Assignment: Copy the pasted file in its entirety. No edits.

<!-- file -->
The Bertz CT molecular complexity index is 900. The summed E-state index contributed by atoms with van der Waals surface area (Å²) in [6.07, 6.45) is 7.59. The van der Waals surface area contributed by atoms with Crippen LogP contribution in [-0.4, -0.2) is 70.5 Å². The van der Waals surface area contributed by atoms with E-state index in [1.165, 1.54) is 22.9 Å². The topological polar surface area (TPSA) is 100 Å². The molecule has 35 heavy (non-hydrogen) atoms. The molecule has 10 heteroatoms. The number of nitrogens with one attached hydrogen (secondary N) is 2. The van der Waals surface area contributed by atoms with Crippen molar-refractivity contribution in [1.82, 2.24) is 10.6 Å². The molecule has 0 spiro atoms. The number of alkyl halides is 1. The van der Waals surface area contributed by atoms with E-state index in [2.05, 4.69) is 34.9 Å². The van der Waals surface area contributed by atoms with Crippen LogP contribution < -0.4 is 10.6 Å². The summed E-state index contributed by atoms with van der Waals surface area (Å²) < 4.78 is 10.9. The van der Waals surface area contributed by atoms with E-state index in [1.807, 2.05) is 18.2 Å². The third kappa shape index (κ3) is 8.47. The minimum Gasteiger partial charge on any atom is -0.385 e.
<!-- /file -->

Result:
The Bertz CT molecular complexity index is 900. The summed E-state index contributed by atoms with van der Waals surface area (Å²) in [6.07, 6.45) is 7.59. The van der Waals surface area contributed by atoms with Crippen LogP contribution in [-0.4, -0.2) is 70.5 Å². The van der Waals surface area contributed by atoms with E-state index in [1.165, 1.54) is 22.9 Å². The topological polar surface area (TPSA) is 100 Å². The molecule has 35 heavy (non-hydrogen) atoms. The molecule has 10 heteroatoms. The number of nitrogens with one attached hydrogen (secondary N) is 2. The van der Waals surface area contributed by atoms with Crippen molar-refractivity contribution in [1.82, 2.24) is 10.6 Å². The molecule has 0 spiro atoms. The number of alkyl halides is 1. The van der Waals surface area contributed by atoms with E-state index in [2.05, 4.69) is 34.9 Å². The van der Waals surface area contributed by atoms with Crippen LogP contribution < -0.4 is 10.6 Å². The summed E-state index contributed by atoms with van der Waals surface area (Å²) < 4.78 is 10.9. The van der Waals surface area contributed by atoms with E-state index in [1.807, 2.05) is 18.2 Å². The third kappa shape index (κ3) is 8.47. The minimum Gasteiger partial charge on any atom is -0.385 e.